Searching over 5,500,000 cases.


searching
Buy This Entire Record For $7.95

Download the entire decision to receive the complete text, official citation,
docket number, dissents and concurrences, and footnotes for this case.

Learn more about what you receive with purchase of this case.

United States v. Caido-Cardenas

United States District Court, S.D. Alabama, Southern Division

November 13, 2019

UNITED STATES OF AMERICA
v.
MARINO CAIDO-CARDENAS, Defendant.

          ORDER

          WILLIAM H. STEELE UNITED STATES DISTRICT JUDGE

         This matter comes before the Court on the Motion to Dismiss (doc. 45) filed by defendant, Marino Caido-Cardenas. The Motion has been briefed and is now ripe.

         Cardenas and two co-defendants were indicted in the Southern District of Alabama for the offenses of conspiracy to distribute cocaine on board a vessel, in violation of 46 U.S.C. § 70506(b), and possession with the intent to distribute cocaine on board a vessel, in violation of 46 U.S.C. § 70503(a)(1). The Government alleges the following pertinent facts in support of these charges: On July 18, 2019, the U.S. Coast Guard Cutter Seneca was on patrol in the eastern Pacific Ocean when its helicopter detected a go-fast vessel (the “Vessel”) approximately 50 nautical miles south of the Azuero Peninsula in Panama. The Coast Guard intercepted the Vessel, which flew no flag, had no vessel registration documents, and lacked any other indicia of nationality. Upon boarding the Vessel, Coast Guard agents located approximately 800 kilograms of contraband that tested positive for cocaine. The Vessel's three-man crew, one of whom was Cardenas, identified themselves as Colombian nationals and were thereafter detained by the Coast Guard and were transported to this District to face criminal charges under the Maritime Drug Law Enforcement Act (“MDLEA”).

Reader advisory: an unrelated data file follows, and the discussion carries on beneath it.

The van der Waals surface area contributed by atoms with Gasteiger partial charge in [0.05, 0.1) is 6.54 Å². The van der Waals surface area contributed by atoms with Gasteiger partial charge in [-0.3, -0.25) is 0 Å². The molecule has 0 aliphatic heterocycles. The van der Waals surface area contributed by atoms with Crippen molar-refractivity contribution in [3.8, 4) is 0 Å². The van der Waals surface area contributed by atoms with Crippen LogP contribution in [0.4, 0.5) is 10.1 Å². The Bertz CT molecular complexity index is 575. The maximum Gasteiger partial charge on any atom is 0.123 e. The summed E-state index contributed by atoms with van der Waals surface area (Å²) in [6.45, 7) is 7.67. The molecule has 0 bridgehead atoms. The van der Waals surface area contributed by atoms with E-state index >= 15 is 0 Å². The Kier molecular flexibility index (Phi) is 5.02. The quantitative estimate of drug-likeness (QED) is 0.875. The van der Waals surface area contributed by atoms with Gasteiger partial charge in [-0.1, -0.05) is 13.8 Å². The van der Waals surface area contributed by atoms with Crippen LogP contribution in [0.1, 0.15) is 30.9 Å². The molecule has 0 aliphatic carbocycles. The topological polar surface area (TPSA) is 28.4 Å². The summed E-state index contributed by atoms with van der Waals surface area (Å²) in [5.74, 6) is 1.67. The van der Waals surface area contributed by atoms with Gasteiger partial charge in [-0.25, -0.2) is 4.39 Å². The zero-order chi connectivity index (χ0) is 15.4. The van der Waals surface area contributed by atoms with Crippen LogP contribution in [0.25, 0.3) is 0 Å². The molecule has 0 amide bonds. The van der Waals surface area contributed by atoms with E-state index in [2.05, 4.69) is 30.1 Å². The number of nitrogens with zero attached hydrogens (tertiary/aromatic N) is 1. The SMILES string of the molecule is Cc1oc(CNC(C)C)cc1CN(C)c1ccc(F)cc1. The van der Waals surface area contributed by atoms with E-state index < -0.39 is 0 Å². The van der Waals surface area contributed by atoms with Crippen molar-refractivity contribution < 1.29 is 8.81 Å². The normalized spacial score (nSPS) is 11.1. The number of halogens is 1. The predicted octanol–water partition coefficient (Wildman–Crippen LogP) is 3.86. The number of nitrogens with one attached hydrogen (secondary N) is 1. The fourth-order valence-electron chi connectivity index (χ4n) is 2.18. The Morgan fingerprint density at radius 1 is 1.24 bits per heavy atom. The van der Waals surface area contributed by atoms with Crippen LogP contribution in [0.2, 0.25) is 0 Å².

In his Motion to Dismiss, Cardenas challenges the constitutionality of the MDLEA as applied to him because “[t]here is no indication in the indictment or the record before the Court that Mr. Cardenas's conduct had any connection to, or actual or potential effect in, the United States.” (PageID.87.) As Cardenas correctly recognizes, binding precedent forecloses this line of argument. Indeed, the Eleventh Circuit has “held that the MDLEA is a valid exercise of Congress's power under the Felonies Clause as applied to offenses without a nexus to the United States, ” and has “upheld extraterritorial convictions under our drug trafficking laws as an exercise of power under the Felonies Clause.” United States v. Valois, 915 F.3d 717, 722 (11thCir. 2019) (citations omitted); see also United States v. Campbell, 743 F.3d 802, 810 (11th Cir. 2014) (“we have long upheld the authority of Congress to extend the criminal jurisdiction of this country to any stateless vessel in international waters engaged in the distribution of controlled substances”) (citation and internal marks omitted).[1] Simply put, Eleventh Circuit “precedent holds that the MDLEA as applied to drug trafficking on stateless vessels in international waters … is a valid exercise of Congress's Felonies Clause power, even without a U.S. nexus.” United States v. Vargas, __ Fed.Appx. __, 2019 WL 2577420, *3 (11th Cir. June 24, 2019).